Wrice filed a pro se postconviction petition in 1991, complaining that Detective Peter Dignan and Sergeant John Byrne violated his constitutional rights because he was beaten while in custody at Area 2 Violent Crimes Headquarters in Chicago. The circuit court entered a summary dismissal, and the appellate court affirmed. In 2000, Wrice filed a successive pro se postconviction petition. He cited a report from the Chicago police department’s Office of Professional Standards (OPS) establishing that abuse of prisoners and coerced confessions at Area 2 was widespread and systematic. He argued that this new evidence increased the likelihood that his statements would have been suppressed, changing the outcome. The petition was dismissed, and the appellate court affirmed.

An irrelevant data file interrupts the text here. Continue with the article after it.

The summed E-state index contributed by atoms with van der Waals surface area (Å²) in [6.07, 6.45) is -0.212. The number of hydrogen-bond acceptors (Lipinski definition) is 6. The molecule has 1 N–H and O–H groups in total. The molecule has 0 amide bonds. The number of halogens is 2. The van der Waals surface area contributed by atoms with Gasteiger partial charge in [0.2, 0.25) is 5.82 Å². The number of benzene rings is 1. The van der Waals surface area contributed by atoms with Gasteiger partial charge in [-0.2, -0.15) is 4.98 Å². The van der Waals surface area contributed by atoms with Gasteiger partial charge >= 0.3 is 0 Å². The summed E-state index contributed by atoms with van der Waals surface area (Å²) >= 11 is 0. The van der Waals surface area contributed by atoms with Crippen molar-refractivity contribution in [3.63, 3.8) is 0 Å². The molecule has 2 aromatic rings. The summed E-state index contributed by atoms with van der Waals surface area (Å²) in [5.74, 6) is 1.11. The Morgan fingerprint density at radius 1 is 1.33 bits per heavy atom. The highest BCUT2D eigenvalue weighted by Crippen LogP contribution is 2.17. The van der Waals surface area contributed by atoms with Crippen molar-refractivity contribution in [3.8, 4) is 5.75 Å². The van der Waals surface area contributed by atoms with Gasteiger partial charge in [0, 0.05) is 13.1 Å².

In 2006, there was released to the public the Report of Special State’s Attorney Edward J. Egan, who had been appointed in 2002 to investigate allegations of torture by police officers under the command of Jon Burge at Area 2. Wrice received the report in early 2007 and sought leave of court to file a second, successive, postconviction petition, which is the subject of this appeal. This type of pleading is now subject to special requirements. Leave of court to file a successive postconviction petition must be sought and granted, and the petitioner must establish both cause for not raising his issues sooner and, also, prejudice. The circuit court denied leave to file, but the appellate court found that “cause” had been established based on the timing of the reports. It also found that prejudice had been established, relying on the Illinois rule of People v. Wilson, 116 Ill. 2d 29 (1987), that the “use of a defendant’s coerced confession as substantive evidence of his guilt is never harmless error.” (The Wilson case had been the first Area 2 police brutality case to reach the Illinois Supreme Court.) The appellate court remanded for a third-stage, or evidentiary, hearing. The State appealed.